Visiting the Mud Volcano (Volcán de Lodo El Totumo)

El Volcan de Totumo as seen from the front. The guys at the stands are selling the mud to go (for its medicinal properties)

El Volcan de Totumo as seen from the front. The guys at the stands are selling the mud to go (for its medicinal properties)

Before going to Cartagena I had researched various activities that I wanted to do. My flights were later changed so I had even less time in Cartagena than I had originally planned so I knew that I needed to be strategic about the order in which I did things.  Once I was in Bogota I asked my friend Rose to weigh in on my list of stuff I wanted to do.  She agreed that I should definitely go to the mud volcano as long as I was okay with strangers randomly taking your clothes off in public. Wait. What?! She explained that after the mud bath that you need to go to the little lagoon to clean off. Basically, unless you were with someone else and were very adamant that strangers not bathe you, that these women would grab you by the hand, take off your bikini piece by piece, wash it out, make sure there were no bits of mud in your hair or on the back of your neck, and then dress you again.  She said that the water was so cloudy from so many people that, while you were crouched in the shallow waters, nobody could see anything. We decided to go for it! I booked the mud volcano tour with El Vijero Hostel to leave the morning after I arrived.  The tour, including lunch, was 55,000 pesos (currently $23 USD at the moment) and lasted from about 9:30-3.  I was surprised that only my friend and I were the only ones to go on the tour from our hostel. We quickly joined a large tour bus full of people from other hostels/hotels. We drove about 45 minutes to the “volcano”. My first impression is that it looked like a giant ant hill with humans scrabling up the rickety staircase to get to the top.  Before going up our tour guide had to explain a few things to us in our VIP area. Helpful Tips for a Good Mud Volcano Experience: 1. Give your camera to the camera guy. Your hands will be covered in mud and you will most likely ruin your camera unless you have some fancy case for it.  The guy works with all kinds of cameras every day so he knows his stuff. He might charge you more if you have a fancy DSLR or you asked him to make a video. He charges 3000 pesos.

Getting ready to climb down into the mud!

Getting ready to climb down into the mud! The guys with the hats are the masseurs.

2. If you want a “massage” in the mud you will have to pay another guy.  The “massage” (I really hesitate to use that word) only lasts about five minutes. Basically a guy will take you off to one side and rub the mud into your skin. There is no special equipment and again it is only five minutes. He also charges 3000 pesos. 3.  After you finish playing in the mud, getting your picture taken, getting your quick rubdown, it is time to climb out and get cleaned up. You carefully climb out of the volcano on a ladder and a man will scrape the mud off of most of your legs. Make sure you don’t have a ton of mud in your bathing suit bottoms because gravity might try to keep your bottoms in the mud while you are on your way out and you end up flashing everyone…not that this happened to me or anything… Sssshhh!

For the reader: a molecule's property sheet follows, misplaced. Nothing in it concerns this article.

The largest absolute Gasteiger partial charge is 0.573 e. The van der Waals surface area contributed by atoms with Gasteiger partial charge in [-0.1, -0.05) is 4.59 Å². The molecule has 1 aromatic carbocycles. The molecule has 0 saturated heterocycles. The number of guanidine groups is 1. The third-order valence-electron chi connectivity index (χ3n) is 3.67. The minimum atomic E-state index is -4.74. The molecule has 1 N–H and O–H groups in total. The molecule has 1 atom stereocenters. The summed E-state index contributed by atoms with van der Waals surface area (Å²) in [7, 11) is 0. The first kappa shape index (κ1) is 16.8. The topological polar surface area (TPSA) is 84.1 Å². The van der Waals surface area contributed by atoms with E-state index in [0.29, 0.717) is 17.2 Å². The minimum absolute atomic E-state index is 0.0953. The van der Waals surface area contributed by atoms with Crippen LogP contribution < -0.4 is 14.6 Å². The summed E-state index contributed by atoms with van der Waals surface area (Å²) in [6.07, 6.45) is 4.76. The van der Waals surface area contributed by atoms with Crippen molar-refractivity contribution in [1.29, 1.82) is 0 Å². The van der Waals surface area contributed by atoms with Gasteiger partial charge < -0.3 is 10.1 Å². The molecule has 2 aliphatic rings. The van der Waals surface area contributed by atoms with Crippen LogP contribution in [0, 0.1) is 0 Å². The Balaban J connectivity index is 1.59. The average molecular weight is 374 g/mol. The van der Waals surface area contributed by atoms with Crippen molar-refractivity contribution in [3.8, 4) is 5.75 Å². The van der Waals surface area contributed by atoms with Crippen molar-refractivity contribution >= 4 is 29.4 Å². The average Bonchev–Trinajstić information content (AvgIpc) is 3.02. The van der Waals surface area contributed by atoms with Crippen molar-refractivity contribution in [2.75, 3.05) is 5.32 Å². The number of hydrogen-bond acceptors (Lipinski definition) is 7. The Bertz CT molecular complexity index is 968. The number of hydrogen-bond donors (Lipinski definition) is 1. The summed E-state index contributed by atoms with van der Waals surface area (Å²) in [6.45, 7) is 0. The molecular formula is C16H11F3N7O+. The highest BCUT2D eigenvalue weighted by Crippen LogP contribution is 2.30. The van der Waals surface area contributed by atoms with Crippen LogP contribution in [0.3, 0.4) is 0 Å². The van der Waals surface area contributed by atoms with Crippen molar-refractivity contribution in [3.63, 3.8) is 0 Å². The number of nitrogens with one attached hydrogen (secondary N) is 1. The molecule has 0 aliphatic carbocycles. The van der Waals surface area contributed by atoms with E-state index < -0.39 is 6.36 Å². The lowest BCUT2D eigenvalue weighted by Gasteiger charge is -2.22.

On my way out of the mud!

On my way out of the mud!

4. Then you will walk a few minutes over to the shallow lagoon where the ladies will rinse you off. My friend described it well. They clean you off like you are a baby. These ladies charge 3000 pesos too (but they might hint that you owe them more). My tour guide was standing right next to me and she said she had exact change for me because the ladies didn’t “have ANY change” even though most people pay in coins….

This is the path to the lagoon

This is the path to the lagoon

5. Watch out for the little kids on the bank of the lagoon. They will look for dirty shoes and then charge you for cleaning them. I don’t remember how much he charges because I told him not to touch my shoes. 6. The money is required! I have read online that you are “expected to tip” these people, but I don’t classify the money I gave them as a tip because each of people in charge of the services you used (camera, massage, bath) will search for you afterward to make sure you give them their required money. If you want to give them money on top of the prices I’ve listed THEN it is considered a tip. 7. Food! Our tour included a beachside lunch of whole fried fish, water or Coke, coconut rice (I seriously want this recipe!), and fried plantains. If you are really hungry they also gave an option for chicken which came out about 10 minutes earlier than the fish. We had a few minutes to get into the water and play on the beach (which I hear was much nicer than the bathrooms in the beachside hut where we ate).

My view while eating the provided lunch at Manzanillo del Mar

My view while eating the provided lunch at Manzanillo del Mar

I have used mud at various spas in Italy and at La Concepcion, but this was still one of the most unique experiences I have had in a long time. I highly recommend a trip to the mud volcano if you visit Cartagena! Have you done the mud volcano tour? What do you think? Would you do it again?


One response to “Visiting the Mud Volcano (Volcán de Lodo El Totumo)

  1. Pingback: Three Nights in Cartagena, Colombia | Teaching Wanderlust·

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